So if you have money invested in funds, stock, bonds, mutal funds etc. make sure you have that box checkedand that all it usually takes...checking a box!

      The other suggestions are again simple, making positive cash flow like rental properties and passive income streams, are a big part of achieving financial independence, too. And so is frugality. The less money you need to live, the less money you need to save in order to fund the rest of your years.

      If you have a rental property and it makes a postive cash flow, put that money back into that property if you have a mortgage. Seach online and find an amortization caluclator for multi- year mortgages, like this one

      Adjust the figures to what you can relate to, maybe a $100,000 mortgage over 30 years, make a note of the TOTAL amount paid. Now imagine this was a rental proerty that you made $100 positive cash flow a month or a quater and then add that in and see how much the principal plus interest drops and also the length of the loan.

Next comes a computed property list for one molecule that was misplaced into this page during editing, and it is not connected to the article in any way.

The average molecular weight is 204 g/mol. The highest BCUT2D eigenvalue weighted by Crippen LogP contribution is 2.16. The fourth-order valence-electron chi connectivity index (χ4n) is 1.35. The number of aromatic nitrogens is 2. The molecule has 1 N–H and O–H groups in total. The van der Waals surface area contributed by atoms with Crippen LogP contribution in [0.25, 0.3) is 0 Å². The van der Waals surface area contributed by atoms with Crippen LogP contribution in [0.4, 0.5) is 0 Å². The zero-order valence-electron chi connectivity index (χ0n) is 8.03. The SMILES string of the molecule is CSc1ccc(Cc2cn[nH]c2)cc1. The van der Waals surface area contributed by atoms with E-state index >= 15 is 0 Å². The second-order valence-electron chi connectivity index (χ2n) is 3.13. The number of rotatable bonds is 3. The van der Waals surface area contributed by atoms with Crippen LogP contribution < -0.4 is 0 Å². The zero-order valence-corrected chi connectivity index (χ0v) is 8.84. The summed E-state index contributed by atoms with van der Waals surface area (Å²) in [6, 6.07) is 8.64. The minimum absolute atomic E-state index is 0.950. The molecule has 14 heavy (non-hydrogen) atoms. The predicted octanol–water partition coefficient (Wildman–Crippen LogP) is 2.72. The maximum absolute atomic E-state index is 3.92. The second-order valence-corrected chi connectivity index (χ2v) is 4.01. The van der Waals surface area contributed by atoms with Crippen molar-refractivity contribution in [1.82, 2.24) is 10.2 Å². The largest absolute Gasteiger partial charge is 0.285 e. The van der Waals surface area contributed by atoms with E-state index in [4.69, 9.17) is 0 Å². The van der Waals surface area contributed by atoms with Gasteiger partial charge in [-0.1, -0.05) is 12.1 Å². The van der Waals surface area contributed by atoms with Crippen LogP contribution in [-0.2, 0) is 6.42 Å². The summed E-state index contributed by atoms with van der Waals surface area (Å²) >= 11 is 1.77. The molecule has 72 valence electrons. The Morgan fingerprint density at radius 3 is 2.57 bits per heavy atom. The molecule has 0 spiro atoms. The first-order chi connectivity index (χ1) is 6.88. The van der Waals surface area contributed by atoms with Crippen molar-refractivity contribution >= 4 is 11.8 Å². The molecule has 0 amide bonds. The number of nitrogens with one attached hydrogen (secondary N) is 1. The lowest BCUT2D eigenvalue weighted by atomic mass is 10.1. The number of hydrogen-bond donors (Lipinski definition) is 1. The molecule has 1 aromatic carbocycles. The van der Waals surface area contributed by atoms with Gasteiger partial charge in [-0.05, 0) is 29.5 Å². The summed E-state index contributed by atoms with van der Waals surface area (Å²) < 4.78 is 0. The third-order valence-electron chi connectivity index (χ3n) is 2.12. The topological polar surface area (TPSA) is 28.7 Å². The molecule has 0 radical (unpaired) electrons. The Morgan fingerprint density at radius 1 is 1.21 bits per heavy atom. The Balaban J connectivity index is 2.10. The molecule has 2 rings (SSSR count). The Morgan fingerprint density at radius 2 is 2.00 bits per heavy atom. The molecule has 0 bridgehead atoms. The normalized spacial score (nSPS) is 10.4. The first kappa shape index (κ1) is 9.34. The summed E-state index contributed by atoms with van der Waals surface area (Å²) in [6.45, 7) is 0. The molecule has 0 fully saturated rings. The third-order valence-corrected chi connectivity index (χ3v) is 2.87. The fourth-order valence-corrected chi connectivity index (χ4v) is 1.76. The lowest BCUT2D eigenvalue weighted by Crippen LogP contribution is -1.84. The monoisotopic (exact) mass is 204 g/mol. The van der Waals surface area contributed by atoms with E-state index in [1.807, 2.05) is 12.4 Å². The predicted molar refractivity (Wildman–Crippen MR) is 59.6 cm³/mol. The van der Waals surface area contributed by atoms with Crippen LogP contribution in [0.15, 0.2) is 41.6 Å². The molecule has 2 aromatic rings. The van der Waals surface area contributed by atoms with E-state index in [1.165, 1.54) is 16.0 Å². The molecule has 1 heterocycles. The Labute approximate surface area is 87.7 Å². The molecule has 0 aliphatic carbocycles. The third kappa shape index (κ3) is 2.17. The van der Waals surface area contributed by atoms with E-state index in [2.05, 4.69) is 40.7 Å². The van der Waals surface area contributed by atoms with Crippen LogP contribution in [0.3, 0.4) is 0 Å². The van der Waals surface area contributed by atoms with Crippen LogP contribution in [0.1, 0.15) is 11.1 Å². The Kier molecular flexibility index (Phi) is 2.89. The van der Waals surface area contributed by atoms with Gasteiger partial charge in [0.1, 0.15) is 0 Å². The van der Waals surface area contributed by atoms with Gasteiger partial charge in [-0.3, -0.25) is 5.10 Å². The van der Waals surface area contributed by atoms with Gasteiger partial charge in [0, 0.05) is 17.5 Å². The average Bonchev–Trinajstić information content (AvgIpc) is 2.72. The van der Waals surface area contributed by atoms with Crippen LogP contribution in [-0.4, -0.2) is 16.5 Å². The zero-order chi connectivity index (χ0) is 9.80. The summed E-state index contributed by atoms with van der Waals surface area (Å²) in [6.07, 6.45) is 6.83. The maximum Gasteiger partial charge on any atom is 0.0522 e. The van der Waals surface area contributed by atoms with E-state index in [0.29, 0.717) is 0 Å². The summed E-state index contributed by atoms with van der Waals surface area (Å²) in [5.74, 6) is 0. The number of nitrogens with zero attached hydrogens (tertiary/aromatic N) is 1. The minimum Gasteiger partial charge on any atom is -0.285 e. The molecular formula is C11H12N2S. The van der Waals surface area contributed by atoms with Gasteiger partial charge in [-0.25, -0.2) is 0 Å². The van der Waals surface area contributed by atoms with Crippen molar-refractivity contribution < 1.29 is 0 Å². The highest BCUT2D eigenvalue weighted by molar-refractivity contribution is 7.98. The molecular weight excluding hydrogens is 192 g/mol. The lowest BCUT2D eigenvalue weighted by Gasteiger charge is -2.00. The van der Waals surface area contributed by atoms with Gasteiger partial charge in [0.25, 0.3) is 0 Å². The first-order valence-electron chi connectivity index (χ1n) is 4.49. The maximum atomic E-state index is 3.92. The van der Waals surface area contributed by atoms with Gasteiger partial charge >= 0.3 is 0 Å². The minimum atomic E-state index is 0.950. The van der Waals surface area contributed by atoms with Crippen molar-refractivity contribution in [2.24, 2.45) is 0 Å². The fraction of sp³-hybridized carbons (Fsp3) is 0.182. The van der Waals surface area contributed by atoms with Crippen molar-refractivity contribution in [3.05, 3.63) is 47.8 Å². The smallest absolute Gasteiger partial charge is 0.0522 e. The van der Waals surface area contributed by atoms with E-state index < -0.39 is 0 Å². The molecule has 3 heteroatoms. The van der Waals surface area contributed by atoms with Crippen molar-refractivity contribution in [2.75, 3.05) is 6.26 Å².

These are all things to learn and are all very basic and simple, lets say you had that property and it had solid tenants but it made you $0 in positive cash flow so it would take 30 years to pay off. But you decided to cut back on something yourself, instead of that $5 Starbucks five days a week on the way to work you paid that amount to your mortgage instead???

      So like Einstein (reputably) said, He who understands it, earns it ... he who doesn't ... pays it.